In hindsight, and with something of a clear mind, this is a befuddled exaggeration. I don’t think I ever directly claimed to have a perfect life, not deliberately anyway. But I’m quite good at giving that impression to people even when life isn’t going in the right direction.

As for starting again, we’ll see. I intend to write every day, and bringing everything together into this single website is a big step in making that easier. The first stage is to start editing the previous emails I sent, and get them brought across into a useful format in the Business DIY section here. We’ll see what happens after that.

Move & treatment

Living in Cambridge was fun, great fun. It gave me the confidence I needed after an unhappy departure from Cornwall. But I found it exhausting, I craved the countryside I’d spent most of the previous 37 years immersed in, and the support of my family. It was time to move back to the Cotswolds, where I grew-up, and attempt to fix myself.

After the move I read a fascinating book, The Moth Snowstorm, by Michael McCarthy. He summed up how I realised I’d felt in Cambridge:-

As humans we [are] hard-wired to expect certain things from a landscape, such as a harmony, certain symmetries, an expected relationship between objects … [But we cannot] cope in the same way with the relentless stream of signals emanating from the city; we become numbed to the plethora of noises, lights, smells all around us. Because we [are] exposed to them constantly, it simply [takes] too much mental energy to process everything that might be a threat, so we shut them all out, and that [is] the cause of stress – Michael McCarthy, The Moth Snowstorm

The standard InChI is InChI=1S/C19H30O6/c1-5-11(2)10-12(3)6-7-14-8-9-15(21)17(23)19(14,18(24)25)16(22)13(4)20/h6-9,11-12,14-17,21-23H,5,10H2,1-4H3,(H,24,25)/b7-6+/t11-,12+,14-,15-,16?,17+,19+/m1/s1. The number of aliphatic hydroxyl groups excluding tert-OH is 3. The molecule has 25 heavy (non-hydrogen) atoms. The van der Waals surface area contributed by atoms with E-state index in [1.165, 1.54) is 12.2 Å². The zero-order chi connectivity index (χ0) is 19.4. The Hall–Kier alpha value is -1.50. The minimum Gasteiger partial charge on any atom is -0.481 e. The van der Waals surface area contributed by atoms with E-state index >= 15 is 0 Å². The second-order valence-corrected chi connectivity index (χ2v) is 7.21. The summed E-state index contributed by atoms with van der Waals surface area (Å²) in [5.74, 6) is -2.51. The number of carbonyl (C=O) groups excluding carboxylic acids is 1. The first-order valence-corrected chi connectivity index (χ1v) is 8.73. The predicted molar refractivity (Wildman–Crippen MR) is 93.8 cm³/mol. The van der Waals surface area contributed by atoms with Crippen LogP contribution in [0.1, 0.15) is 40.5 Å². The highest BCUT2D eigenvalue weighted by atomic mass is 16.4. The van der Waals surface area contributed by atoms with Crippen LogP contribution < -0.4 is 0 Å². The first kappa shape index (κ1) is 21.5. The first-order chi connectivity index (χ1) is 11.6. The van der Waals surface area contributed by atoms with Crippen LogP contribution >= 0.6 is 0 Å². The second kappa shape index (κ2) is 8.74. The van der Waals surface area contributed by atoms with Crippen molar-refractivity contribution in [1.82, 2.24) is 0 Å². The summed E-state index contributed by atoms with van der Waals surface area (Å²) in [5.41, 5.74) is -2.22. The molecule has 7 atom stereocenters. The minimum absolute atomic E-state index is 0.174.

The NHS support, a subscription to the excellent online counselling service Betterhelp, and the undying support of friends and family proved invaluable in giving me the chance to ‘reset’ myself and get life back on track. It’s been a tough ride, but I can at last see a positive future, and an important part of that is to encourage people who struggle to speak-up, especially in the business community, where there is far too much emphasis on winning and fighting and strength.

It’s OK to say “I need help”.

Finally, I moved to a small village in Worcestershire, into a beautiful home in which I am hugely proud to live. There is space to work, space to cook and space to live, and combined with a small office in Cheltenham to escape to whenever I need, I am excited about the place I’m in – literally and figuratively.

The business, the future

I technically kept the business going all this time, although at times it didn’t really look like it. When I made the decision to drop the web development aspect of what I do it felt like a huge weight lifted from my shoulders. I could feel the confidence returning, and my desire to start working with people is burning inside me.

But it was horrible. Days where I couldn’t drag myself out of bed, or days when I could but then wasn’t able to do anything. Knowing I was letting people down, knowing I should leave the house, knowing I was letting myself down. I wouldn’t wish it upon anyone.

I believe we are entering a new era of understanding and honesty. I want to be part of the movement that makes it OK to put up your hand and ask for help. And from talking to friends and contacts, I know I’m not the only small business owner who has struggled. Aun Aprendo represents that: I want to bring this delicate subject into the open.

Tell me your story.